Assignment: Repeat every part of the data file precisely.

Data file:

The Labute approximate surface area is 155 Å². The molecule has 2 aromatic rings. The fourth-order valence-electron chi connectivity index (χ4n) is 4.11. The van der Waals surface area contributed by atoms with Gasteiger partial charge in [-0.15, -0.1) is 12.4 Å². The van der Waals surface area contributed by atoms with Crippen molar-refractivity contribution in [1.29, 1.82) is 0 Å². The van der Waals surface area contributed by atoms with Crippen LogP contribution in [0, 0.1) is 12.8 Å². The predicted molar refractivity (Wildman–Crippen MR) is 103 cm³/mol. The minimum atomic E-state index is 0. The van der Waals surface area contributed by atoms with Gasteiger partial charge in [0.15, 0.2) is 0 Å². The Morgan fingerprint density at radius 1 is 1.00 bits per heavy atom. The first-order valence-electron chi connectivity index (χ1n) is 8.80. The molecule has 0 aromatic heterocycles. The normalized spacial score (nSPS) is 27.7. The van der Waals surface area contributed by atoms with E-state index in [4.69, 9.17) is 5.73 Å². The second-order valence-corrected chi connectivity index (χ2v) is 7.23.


The Labute approximate surface area is 155 Å². The molecule has 2 aromatic rings. The fourth-order valence-electron chi connectivity index (χ4n) is 4.11. The van der Waals surface area contributed by atoms with Gasteiger partial charge in [-0.15, -0.1) is 12.4 Å². The van der Waals surface area contributed by atoms with Crippen molar-refractivity contribution in [1.29, 1.82) is 0 Å². The van der Waals surface area contributed by atoms with Crippen LogP contribution in [0, 0.1) is 12.8 Å². The predicted molar refractivity (Wildman–Crippen MR) is 103 cm³/mol. The minimum atomic E-state index is 0. The van der Waals surface area contributed by atoms with Gasteiger partial charge in [0.15, 0.2) is 0 Å². The Morgan fingerprint density at radius 1 is 1.00 bits per heavy atom. The first-order valence-electron chi connectivity index (χ1n) is 8.80. The molecule has 0 aromatic heterocycles. The normalized spacial score (nSPS) is 27.7. The van der Waals surface area contributed by atoms with E-state index in [4.69, 9.17) is 5.73 Å². The second-order valence-corrected chi connectivity index (χ2v) is 7.23.